National Library of Israel
The National Library of Israel Jewish National and University Library, is the library dedicated to collecting the cultural treasures of Israel and of Jewish heritage. The library holds more than 5 million books, is located on the Givat Ram campus of the Hebrew University of Jerusalem; the National Library owns the world's largest collections of Hebraica and Judaica, is the repository of many rare and unique manuscripts and artifacts. The B'nai Brith library, founded in Jerusalem in 1892, was the first public library in Palestine to serve the Jewish community; the library was located on B'nai Brith street, between the Meah Shearim neighborhood and the Russian Compound. Ten years the Bet Midrash Abrabanel library, as it was known, moved to Ethiopia Street. In 1920, when plans were drawn up for the Hebrew University, the B'nai Brith collection became the basis for a university library; the books were moved to Mount Scopus. In 1948, when access to the university campus on Mount Scopus was blocked, most of the books were moved to the university's temporary quarters in the Terra Sancta building in Rehavia.
By that time, the university collection included over one million books. For lack of space, some of the books were placed in storerooms around the city. In 1960, they were moved to the new JNUL building in Givat Ram. In the late 1970s, when the new university complex on Mount Scopus was inaugurated and the faculties of Law and Social Science returned there, departmental libraries opened on that campus and the number of visitors to the Givat Ram library dropped. In the 1990s, the building suffered from maintenance problems such as rainwater leaks and insect infestation. In 2007 the library was recognized as The National Library of the State of Israel after the passage of the National Library Law; the law, which came into effect on 23 July 2008, changed the library's name to "National Library of Israel" and turned it temporarily to a subsidiary company of the University to become a independent community interest company, jointly owned by the Government of Israel, the Hebrew University and other organizations.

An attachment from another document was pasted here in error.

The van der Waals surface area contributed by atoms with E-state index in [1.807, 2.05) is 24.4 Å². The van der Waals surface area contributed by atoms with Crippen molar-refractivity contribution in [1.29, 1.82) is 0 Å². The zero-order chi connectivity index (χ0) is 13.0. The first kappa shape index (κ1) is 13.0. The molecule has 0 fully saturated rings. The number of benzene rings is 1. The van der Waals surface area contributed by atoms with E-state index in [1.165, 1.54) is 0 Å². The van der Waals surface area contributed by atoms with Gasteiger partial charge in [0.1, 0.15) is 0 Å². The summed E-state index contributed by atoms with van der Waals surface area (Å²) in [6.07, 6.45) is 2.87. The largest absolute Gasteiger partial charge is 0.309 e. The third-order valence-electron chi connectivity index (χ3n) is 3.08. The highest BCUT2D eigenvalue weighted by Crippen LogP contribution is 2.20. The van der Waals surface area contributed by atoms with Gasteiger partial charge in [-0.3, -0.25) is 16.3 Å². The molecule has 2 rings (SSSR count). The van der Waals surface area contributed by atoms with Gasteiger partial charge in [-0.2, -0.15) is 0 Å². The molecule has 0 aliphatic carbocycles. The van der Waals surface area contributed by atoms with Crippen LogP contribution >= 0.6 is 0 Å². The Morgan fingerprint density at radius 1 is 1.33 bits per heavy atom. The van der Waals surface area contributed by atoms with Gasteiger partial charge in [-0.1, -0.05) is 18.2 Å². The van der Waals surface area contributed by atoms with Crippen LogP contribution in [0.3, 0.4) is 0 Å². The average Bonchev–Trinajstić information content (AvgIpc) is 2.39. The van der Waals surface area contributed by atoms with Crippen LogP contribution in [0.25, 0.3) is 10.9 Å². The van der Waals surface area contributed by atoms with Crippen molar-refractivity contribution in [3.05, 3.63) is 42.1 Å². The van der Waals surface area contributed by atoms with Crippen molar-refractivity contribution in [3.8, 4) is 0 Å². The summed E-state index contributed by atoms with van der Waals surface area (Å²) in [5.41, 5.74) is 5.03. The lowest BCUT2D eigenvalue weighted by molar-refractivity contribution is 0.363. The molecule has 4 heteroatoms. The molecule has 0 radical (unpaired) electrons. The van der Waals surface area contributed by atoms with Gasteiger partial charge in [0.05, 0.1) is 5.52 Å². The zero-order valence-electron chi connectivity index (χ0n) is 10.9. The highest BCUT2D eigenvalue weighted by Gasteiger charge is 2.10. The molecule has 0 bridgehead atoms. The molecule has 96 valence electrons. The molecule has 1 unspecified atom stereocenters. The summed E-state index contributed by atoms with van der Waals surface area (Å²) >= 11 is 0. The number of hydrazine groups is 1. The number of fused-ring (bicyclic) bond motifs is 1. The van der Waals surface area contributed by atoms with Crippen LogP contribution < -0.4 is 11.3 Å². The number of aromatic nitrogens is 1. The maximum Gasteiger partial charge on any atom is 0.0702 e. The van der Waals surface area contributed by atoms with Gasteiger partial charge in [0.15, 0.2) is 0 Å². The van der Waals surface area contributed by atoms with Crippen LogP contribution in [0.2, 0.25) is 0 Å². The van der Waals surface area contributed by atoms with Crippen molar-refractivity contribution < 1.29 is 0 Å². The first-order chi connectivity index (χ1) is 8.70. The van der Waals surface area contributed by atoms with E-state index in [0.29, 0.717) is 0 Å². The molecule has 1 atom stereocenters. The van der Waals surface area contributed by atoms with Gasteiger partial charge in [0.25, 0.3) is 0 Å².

In 2011, the library launched a website granting public access to books, maps and music from its collections. In 2014, the project for a new home of the Library in Jerusalem was unveiled; the 34,000 square meters building, designed by the Swiss architecture firm Herzog & de Meuron, is scheduled for full completion in 2021. The library's mission is to secure copies of all material published in any language. By law, two copies of all printed matter published in Israel must be deposited in the National Library. In 2001, the law was amended to include audio and video recordings, other non-print media. Many manuscripts, including some of the library's unique volumes such the 13th century Worms Mahzor, have been scanned and are now available on the Internet. Among the library's special collections are the personal papers of hundreds of outstanding Jewish figures, the National Sound Archives, the Laor Map Collection and numerous other collections of Hebraica and Judaica; the library possesses some of Isaac Newton's manuscripts dealing with theological subjects.